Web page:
Barclays Bank PLC launched the first-ever exchange-traded notes (ETNs) in June 2006, and it recently announced that the complex now has more than $3 billion in assets. That's a fairly impressive amount for a lineup of eight products that use a new structure with which investors are not familiar and for which key tax questions still remain unanswered.
However, 70% of those assets are in one product, the iPath Dow Jones-AIG Commodity Index Total Return ETN (NYSE: DJP), and another 16% are in the iPath MSCI India Index ETN (NYSE: INP). The third-largest of the ETNs is the iPath S&P GSCI Total Return Index ETN (NYSE: GSP), which has a little less than one-tenth of the assets of DJP—roughly $212.5 million. The rest are scattered throughout the remaining five ETNs, the smallest of which is the iPath GBP/USD Exchange Rate ETN, with a little more than $10 million.
The amount invested in DJP is not surprising, really. The note tracks one of the most widely watched commodity indexes at a time when commodities are extremely hot. The DJ-AIG Commodity Index has a year-to-date total return of 10.3%. It was also one of the first ETNs launched and has had the most time to gather assets. However, GSP is based on another popular index, the S&P GSCI Commodity Index and was launched at the same time. Its assets have not grown as quickly, but that may be because investors may be looking to diversify away from oil-related commodities. The energy sector represents more than 70% of the S&P GSCI Commodity Index, and the current excitement about commodities extends far beyond oil.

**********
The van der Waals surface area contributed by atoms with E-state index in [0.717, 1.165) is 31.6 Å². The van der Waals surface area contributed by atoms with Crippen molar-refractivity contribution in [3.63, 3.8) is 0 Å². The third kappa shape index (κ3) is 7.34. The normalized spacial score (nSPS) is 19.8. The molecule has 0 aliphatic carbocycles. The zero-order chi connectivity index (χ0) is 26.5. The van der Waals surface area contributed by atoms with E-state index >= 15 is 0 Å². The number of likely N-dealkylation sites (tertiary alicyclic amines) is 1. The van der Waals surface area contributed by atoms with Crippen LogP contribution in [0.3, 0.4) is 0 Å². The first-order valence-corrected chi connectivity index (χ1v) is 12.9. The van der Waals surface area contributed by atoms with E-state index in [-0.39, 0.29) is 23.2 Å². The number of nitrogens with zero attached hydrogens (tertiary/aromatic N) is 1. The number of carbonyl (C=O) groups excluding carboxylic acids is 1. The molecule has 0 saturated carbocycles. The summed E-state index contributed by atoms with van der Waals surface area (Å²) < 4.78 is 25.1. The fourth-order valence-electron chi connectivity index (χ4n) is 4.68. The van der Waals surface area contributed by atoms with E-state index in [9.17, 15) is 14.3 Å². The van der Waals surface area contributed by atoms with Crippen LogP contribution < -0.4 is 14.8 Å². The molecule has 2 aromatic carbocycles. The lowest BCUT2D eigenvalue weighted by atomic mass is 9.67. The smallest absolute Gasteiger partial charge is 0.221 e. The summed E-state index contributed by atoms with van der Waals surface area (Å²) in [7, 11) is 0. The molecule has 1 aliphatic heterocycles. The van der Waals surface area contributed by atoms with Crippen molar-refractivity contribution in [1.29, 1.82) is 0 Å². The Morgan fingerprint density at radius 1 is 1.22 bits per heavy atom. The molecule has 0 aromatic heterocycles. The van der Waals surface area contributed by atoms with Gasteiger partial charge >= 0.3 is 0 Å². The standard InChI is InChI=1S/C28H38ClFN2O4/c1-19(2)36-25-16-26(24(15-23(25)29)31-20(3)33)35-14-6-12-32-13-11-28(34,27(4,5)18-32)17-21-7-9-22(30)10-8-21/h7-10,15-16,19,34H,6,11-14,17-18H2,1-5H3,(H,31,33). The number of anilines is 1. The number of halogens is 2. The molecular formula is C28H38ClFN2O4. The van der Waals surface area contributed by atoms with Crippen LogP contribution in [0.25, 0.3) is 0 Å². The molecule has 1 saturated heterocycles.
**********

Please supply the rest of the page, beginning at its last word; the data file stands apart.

INP's significant assets are also unsurprising given the difficulties of investing in India's stock market, the limited number of investment vehicles and the tremendous growth of India's economy. Its assets are currently in the area of $496 million.
A big question about ETNs, however, remains unanswered. Barclays believes the iPaths will be treated as prepaid contracts with regard to their underlying indexes by the IRS, meaning that capital gains or losses would only be recognized when the contract matures (iPaths have a 30-year maturity) or when the investor sells or redeems the ETN. Although there is a good chance that Barclays is correct, this is all speculation until an official statement is issued by the IRS. However, it also is entirely possible the IRS will not issue a ruling on the matter. Let's just say that if the IRS were to agree with Barclays, it is likely that a new wave of dollars would pour into the iPath complex of ETNs.
Written by Heather Bell